An ultimatum is the best way to require Iran to come clean and suspend its fissile material production programs or be perceived widely as pursuing a nuclear weapons program. If Iran chooses to stonewall the IAEA on safeguards issues or refuses to suspend its programs, it risks paying an enormous price for its choices.

But an ultimatum requires the international community to act in concert and develop a unified approach. So far, the United States and the European Union have been unable to agree on an approach. For months, the Bush administration has pushed for a rapid referral to the Security Council with little follow-up in mind. The EU has sought a negotiated solution to the crisis with referral to the Security Council a much more distant option.

Meanwhile, along with the mutual nuclear posturing of Iran and the Bush administration comes news of possible progress on getting Iran to help stabilize the situation in Iraq: Iran, Arab Roles in Peace Talks Urged by Gareth Porter Inter Press Service 04/11/06.  Porter writes:

Steven A. Cook, a Middle East specialist and fellow at the Council on Foreign Relations, told IPS that some foreign policy specialists "close to the administration" have been saying in private conversations that the United States will need to bring Iran and the Arab states into Iraqi peace negotiations.

Another Middle East expert at a Washington think tank, who asked not to be identified, said that arguments for involving the Iranians and Arabs in an Iraqi peace process have been heard with much greater frequency and urgency in recent weeks in closed, off-the-record meetings.

The expert said advocates of that option are arguing that,given the influence of these neighbouring states on the Shiite and Sunni political-military forces in Iraq, "You have to have something like a 'contact group' involving regional states to maximise leverage on the Iraqi parties." ...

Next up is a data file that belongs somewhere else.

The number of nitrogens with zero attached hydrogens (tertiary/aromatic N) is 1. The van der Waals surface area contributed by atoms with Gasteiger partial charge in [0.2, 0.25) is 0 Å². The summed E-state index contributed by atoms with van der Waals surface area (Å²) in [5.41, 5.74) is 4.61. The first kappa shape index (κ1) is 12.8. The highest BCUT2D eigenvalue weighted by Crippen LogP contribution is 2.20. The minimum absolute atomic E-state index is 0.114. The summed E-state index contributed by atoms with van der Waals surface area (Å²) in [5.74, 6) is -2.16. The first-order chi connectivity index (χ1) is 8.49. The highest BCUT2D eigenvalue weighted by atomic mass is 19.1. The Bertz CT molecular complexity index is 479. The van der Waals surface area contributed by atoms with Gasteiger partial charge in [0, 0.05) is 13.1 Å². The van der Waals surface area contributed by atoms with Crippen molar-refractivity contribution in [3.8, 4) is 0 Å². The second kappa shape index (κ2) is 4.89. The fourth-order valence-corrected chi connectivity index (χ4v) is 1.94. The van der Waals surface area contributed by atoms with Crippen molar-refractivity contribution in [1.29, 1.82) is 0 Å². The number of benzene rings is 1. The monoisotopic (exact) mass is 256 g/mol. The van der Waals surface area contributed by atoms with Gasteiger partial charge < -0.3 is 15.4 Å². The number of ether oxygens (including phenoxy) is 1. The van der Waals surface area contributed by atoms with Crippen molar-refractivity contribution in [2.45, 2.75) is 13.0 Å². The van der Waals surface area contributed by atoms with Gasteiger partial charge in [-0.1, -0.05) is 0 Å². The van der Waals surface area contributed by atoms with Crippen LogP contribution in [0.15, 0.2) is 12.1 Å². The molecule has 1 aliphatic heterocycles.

In a speech at a Democratic Party think tank, the Centre for American Progress, on Mar. 16, [Zbigniew] Brzezinski [National Security Adviser 1977-81] said the stabilisation of Iraq is in Iran's interest.

It's hard, as it so often is, to tell exactly what's going on in these situations.  It seems likely that some officials like Ambassador to Iraq Zalmay Khalilzad want to give priority to stabilizing Iraq without widening the war.  The latter is exactly what the Iraq hawks want to do.

This is a time where the lack of party discipline and unity in the Democratic Party really hurts.  If the Democrats in Congress could mount a united opposition of the kind they did last year against Bush's Social Security phase-out proposal, they could at least raise public opposition to an attack on Iran, and especially opposition to a nuclear attack.

But, as Robert Dreyfuss wrote earlier this week, the opposition party consists of Hawk-Tied Demcocrats TomPaine.com 04/11/06.  In an ironic echo of a favorite Republican whine, Dreyfuss blamess ... Bil and Hillary!  Unfortunately, this complaint is better founded than the typical Republican version:

 [J]ust as the Democrats meekly got in line to support the invasion of Iraq, many (perhaps most) elected Democrats are demanding a confrontation with Iran, too. Some, such as Hillary Clinton, are even trying to out-Bush the president in demanding a showdown with Iran. ...

At least one leading Democratic foreign policy strategist is upset with the party's refusal to contradict the president. Zbigniew Brzezinski, the Carter administration ├╝ber-hawk who become an Iraq dove, provided the bluntest commentary on why the Democrats shy away from confronting the Bush administration’s war-based foreign policy. Brzezinski, appearing on the April 5 "Diane Rehm Show" on NPR, noted the traditional sad critique that Democrats fear being seen as weak or vacillating on issues related tonationalsecurity. But then he put the real blame squarely where it belongs: on Bill and Hillary Clinton. The former president, he said, wants his wife to be president, and together they have determined that this goal can best be reached by Hillary disguising herself as the reincarnation of Maggie Thatcher. And since Hillary the Iron Lady II is the frontrunner for the 2008 nomination, she sets the tone for the rest of the party, said the former national security adviser.